The Life of St. Elizabeth Ann Seton

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Born Elizabeth Ann Bayley in New York City, Mother Seton is a saint of firsts: first American-born saint, leader of the first Catholic girls’ school (and the first free Catholic school of any kind) in the United States, and foundress of the first American order of religious sisters — the Sisters of Charity.

Elizabeth was born into a prominent Anglican family and was married in the Anglican Church.  With her sister-in-law, Rebecca, she tended to the poor around New York, earning a reputation for her compassion and mercy.  In 1803, she traveled to Italy with her ailing husband in the hope that the climate would aid his recovery.

William Seton died in Italy later that year, but in her grief Elizabeth discovered a new love: the Catholic Church.  She scandalized her Protestant family and friends by being received into the Church in New York City on Ash Wednesday, 1805.

Finding NSt. Elizabeth ann Seton2ew York no longer hospitable to her Catholic zeal, Elizabeth suffered through some trying years before finding a haven in Baltimore.  I twas there that she channeled her passion for service into girls’ education.  She also pursued her dream of religious life, fashioning a rudimentary habit in the style of nuns she had seen in Italy.  Other women were drawn to her, and in 1809 the Sisters of Charity was born, based on the example of St. Vincent de Paul.

Mother Seton died in 1821 in Emmitsburgh, Maryland, where her school still sands.  In her refusal to let the social pressures of her station restrain her witness to the Catholic Faith — in word and deed — she is a wonderful example for us in a secularizing world.

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Solemnity of Mary, Mother of God

What wisdom Holy Mother Church has in dedicating the first day of the year to Mary, Mother of God!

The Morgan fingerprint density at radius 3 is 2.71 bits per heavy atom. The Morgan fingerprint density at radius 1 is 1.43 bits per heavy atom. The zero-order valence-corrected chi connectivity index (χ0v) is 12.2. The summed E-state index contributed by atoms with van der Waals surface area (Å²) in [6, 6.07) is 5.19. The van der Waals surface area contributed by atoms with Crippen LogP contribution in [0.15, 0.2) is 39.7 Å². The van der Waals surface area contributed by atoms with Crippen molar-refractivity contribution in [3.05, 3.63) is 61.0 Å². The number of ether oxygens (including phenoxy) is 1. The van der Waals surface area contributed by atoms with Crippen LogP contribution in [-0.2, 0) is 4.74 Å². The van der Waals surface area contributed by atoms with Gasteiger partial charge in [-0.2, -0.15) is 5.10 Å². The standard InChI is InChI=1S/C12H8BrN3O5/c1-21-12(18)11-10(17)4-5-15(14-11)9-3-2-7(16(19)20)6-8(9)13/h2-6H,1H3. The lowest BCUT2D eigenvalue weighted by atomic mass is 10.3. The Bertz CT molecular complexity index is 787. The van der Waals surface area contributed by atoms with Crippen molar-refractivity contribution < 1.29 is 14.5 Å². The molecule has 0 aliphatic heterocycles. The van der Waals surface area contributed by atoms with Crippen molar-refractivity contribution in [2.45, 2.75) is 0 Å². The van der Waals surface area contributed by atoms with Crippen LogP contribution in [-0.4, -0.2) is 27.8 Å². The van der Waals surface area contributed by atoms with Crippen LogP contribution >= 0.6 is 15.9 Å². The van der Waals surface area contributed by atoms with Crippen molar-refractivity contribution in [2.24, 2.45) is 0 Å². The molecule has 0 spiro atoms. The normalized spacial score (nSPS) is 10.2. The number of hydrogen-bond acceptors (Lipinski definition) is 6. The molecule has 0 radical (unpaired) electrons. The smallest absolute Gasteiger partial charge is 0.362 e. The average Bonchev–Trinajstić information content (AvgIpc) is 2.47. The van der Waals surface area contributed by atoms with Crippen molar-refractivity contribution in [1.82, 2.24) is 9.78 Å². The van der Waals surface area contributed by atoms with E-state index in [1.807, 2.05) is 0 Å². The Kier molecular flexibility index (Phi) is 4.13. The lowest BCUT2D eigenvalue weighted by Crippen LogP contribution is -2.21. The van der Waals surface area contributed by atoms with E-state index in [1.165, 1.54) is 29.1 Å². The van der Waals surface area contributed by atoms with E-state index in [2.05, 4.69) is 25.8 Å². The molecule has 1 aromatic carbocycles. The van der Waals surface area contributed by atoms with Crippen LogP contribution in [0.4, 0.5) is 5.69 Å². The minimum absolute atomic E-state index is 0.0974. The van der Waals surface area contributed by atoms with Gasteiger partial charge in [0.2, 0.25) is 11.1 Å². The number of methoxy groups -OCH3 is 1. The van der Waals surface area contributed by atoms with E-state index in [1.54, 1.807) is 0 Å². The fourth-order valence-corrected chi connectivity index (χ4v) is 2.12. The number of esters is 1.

Mary is the Mother of God and she is our mother, too. Her fiat is the genesis of every fiat given to God. And every fiat given to God is enriched by hers. The fathers of the Second Vatican Council state it simply, succinctly, and profoundly: she is our Mother in the order of grace.

This poem, written by Giovanni Domini (1356-142), expresses the maternal beatitude we find so dear. May it elevate our hearts in gratitude to God for the gift of the Blessed Virgin. And may it elevate our hearts to the reality of our salvation which comes through the gift of her Son, Jesus Christ Savior of the World. Read the rest…

Manchester and the Rosary: A Call to Arms

“In Ramah is heard the sound of moaning, of bitter weeping!
Rachel mourns her children,
she refuses to be consoled
because her children are no more.” — Jer. 31:15 

In my bifurcated mind in that most horrific moment, I wondered who was slaughtering an animal in our back yard until I realized the piercing cries were coming from myself – a mother’s intense grief in learning that her only son had been killed in a vehicular accident shortly after his return from Iraq. It was then the Scripture passage quoted above entered into my left-brain to inform my right – “This is what it means in Scripture when its says Rachel wails for her children who are no more.” I am Rachel.

Manchester_Evening_News_Arena_-_geograph.org.uk_-_1931437Today, all of Manchester, as well as the greater part of the civilized world, mourns the loss of the young girls and teens who were brutally injured and savagely murdered by the attack of a suicide bomber who, I feel certain, was aimed at taking out those who would bring the next generation to life.  Read the rest…